Carnelian
   is coloured   
Red
A red, orange or reddish-brown variant of chalcedony. Carnelian was used widely during Roman times 2,000 years before the present era to make signet or seal rings for imprinting a seal with wax on correspondence or documents because hot wax does not stick to Carnelian.
Carnelian Onyx
   is coloured   
White and Red Bands
A white and red form of onyx, a cryptocrystalline form of quartz. Often made into beads or shaped and polished as opposed to faceted.
Chrome Diopside
   is coloured   
Green
Gemstone quality diopside is found in two forms: black star diopside andchrome diopside (chromium giving it a rich green colour).
Chrysocolla
   is coloured   
Blue
Can also be green or blue-green. Commonly occurs only as porous crusts unsuitable for gem use, but high quality, gem grade chrysocolla can be translucent and is highly prized.
Chrysocolla
   is coloured   
Green
Can also be blue or blue-green. Commonly occurs only as porous crusts unsuitable for gem use, but high quality, gem grade chrysocolla can be translucent and is highly prized.
Chrysoprase
   is coloured   
Green
A gemstone variety of chalcedony (microcrystaline quartz) that contains small quantities of nickel. Its colour is normally apple-green, but varies to deep green. Also known as chrysophrase.
Citrine
   is coloured   
Yellow
Citrine is a variety of quartz. Most commonly yellow it can be orange or brown. Citrine has ferric impurities, and is rarely found naturally. Most citrine used in jewellery is in fact artificially heated amethyst or smoky quartz.
Danburite
   is coloured   
Clear
A crystalline mineral (Calcium boron silicate) similar to topaz. It is usually colourless, like quartz, but can be also either pale yellow, yellowish-brown, or pink. It has a relatively new history compared to other gemstones, having only been discovered in 1839. It has become popular as a substitute for stones like topaz. It is a relatively hard crystal and can be polished to produce a brilliant finish.
Demantoid
   is coloured   
Green
Demantoid is the green gemstone variety of the mineral andradite, a member of the garnet group of minerals. Andradite is a calcium- and iron-rich garnet. It is the most expensive and rare of garnet gemstones
Diamond
   is coloured   
Clear
Most commonly clear but can be brown, yellow, green, blue, purple, pink, red, grey or black depending on the impurities present. Diamond is the hardest natural substance. The hardness, brilliance, and sparkle of diamonds make them prized for jewellery.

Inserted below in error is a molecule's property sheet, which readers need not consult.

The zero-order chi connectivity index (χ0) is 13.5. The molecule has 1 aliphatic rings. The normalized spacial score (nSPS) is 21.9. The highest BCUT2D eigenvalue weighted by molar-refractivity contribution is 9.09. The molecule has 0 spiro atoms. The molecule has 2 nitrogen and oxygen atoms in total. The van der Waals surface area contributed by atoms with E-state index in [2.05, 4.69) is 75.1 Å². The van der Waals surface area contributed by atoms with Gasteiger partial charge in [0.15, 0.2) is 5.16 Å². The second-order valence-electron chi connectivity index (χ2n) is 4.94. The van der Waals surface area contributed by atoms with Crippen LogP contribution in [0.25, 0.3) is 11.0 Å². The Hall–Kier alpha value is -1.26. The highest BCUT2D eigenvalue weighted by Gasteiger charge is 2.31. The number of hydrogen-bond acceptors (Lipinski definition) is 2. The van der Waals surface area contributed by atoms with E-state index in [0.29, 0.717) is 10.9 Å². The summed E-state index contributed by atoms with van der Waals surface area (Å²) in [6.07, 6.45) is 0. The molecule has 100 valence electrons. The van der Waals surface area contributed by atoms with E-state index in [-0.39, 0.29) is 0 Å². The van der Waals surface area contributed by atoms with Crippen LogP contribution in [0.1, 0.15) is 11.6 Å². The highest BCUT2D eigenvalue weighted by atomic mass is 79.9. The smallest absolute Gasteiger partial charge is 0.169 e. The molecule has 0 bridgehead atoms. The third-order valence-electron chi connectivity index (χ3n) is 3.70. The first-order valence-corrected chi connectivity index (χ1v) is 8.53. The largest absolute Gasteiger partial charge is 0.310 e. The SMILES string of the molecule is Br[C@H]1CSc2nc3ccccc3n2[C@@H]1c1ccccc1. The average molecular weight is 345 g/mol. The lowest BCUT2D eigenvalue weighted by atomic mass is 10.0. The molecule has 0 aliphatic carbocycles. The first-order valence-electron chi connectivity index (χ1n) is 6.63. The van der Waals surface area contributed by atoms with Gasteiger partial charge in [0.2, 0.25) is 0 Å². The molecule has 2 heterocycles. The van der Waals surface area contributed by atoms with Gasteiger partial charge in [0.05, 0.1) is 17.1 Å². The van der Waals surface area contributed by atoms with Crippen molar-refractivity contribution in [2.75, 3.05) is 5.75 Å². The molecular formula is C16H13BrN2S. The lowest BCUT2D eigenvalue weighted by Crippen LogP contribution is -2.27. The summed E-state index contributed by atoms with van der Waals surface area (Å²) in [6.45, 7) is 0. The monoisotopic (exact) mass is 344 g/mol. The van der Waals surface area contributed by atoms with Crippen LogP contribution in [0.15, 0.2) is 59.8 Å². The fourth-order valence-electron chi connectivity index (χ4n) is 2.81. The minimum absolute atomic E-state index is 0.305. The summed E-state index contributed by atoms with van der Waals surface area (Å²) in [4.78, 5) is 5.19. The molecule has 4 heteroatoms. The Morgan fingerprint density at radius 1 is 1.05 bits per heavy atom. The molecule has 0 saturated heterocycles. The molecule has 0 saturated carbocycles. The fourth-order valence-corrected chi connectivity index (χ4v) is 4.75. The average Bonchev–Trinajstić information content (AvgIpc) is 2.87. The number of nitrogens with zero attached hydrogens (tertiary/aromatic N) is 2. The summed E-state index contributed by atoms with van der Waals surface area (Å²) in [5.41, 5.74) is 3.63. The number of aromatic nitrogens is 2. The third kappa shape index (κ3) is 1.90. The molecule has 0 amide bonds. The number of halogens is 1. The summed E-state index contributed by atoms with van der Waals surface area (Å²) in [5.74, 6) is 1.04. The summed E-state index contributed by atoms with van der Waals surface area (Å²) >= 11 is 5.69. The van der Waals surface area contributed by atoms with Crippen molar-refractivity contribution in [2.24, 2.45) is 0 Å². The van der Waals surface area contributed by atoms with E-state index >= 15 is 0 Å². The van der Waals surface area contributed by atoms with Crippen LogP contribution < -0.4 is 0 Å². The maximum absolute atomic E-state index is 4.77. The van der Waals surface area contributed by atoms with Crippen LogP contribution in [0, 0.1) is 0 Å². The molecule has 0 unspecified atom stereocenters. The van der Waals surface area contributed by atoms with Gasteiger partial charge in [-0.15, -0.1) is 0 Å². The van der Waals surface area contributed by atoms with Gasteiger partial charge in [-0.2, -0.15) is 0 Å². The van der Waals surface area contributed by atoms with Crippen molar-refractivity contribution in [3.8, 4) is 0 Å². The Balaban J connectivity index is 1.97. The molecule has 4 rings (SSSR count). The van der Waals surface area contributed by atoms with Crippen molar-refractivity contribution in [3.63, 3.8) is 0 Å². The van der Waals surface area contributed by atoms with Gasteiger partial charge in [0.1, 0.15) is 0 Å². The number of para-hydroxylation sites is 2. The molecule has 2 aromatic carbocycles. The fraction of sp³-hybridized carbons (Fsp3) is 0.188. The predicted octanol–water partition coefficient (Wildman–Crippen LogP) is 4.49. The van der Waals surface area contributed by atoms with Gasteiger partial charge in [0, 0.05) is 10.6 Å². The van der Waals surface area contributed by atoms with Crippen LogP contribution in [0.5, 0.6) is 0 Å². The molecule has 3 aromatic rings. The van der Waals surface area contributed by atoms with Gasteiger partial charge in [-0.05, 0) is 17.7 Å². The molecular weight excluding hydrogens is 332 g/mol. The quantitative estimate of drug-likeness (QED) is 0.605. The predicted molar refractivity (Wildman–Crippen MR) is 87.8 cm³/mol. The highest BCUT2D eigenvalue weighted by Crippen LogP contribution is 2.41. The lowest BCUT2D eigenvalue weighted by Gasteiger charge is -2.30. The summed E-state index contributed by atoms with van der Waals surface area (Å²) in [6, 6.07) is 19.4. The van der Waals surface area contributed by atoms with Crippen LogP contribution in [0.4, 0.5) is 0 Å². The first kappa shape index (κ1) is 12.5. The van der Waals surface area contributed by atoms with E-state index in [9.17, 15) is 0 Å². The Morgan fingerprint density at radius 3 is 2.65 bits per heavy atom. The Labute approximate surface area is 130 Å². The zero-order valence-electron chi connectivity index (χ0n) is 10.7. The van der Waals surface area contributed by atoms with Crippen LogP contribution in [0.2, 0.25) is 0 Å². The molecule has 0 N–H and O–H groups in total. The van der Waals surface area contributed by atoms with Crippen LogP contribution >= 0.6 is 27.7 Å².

Emerald
   is coloured   
Green
A green variety of the mineral beryl coloured by trace amounts of chromium and sometimes vanadium. Almost all emeralds contain flaws, cracks, and inclusions, which can negatively affect the clarity. Most emeralds are oiled as part of the post lapidary process, in order to improve their clarity.
Fire Opal
   is coloured   
Orange
Fire opals are transparent to translucent opals with warm body colours yellow, orange, orange-yellow or red and they do not show any play-of-colour. Amorthous silica is a solidified jelly so it has no crystal structure.
Fire Opal
   is coloured   
Red
Fire opals are transparent to translucent opals with warm body colours yellow, orange, orange-yellow or red and they do not show any play-of-colour. Amorthous silica is a solidified jelly so it has no crystal structure.
Fire Opal
   is coloured   
Yellow
Fire opals are transparent to translucent opals with warm body colours yellow, orange, orange-yellow or red and they do not show any play-of-colour. Amorthous silica is a solidified jelly so it has no crystal structure.
Garnet
   is coloured   
Red
Garnets are most often seen in red, but are available in a wide variety of colours spanning the entire spectrum. Pure crystals of garnet are used as gemstones.
Goshenite
   is coloured   
Clear
Pure beryl (goshenite) is colourless, but it is frequently tinted by impurities; possible colours are green, blue, yellow, red, and white. It has been used as a gemstone since prehistoric times. The earliest crystal balls were made from goshenite.
Heliodor
   is coloured   
Yellow
Heliodor is the yellow or yellow-green variety of beryl. A beryllium aluminium cyclosilicate. Varieties of beryl have been considered gemstones since prehistoric times.
Heliodor
   is coloured   
Yellow-green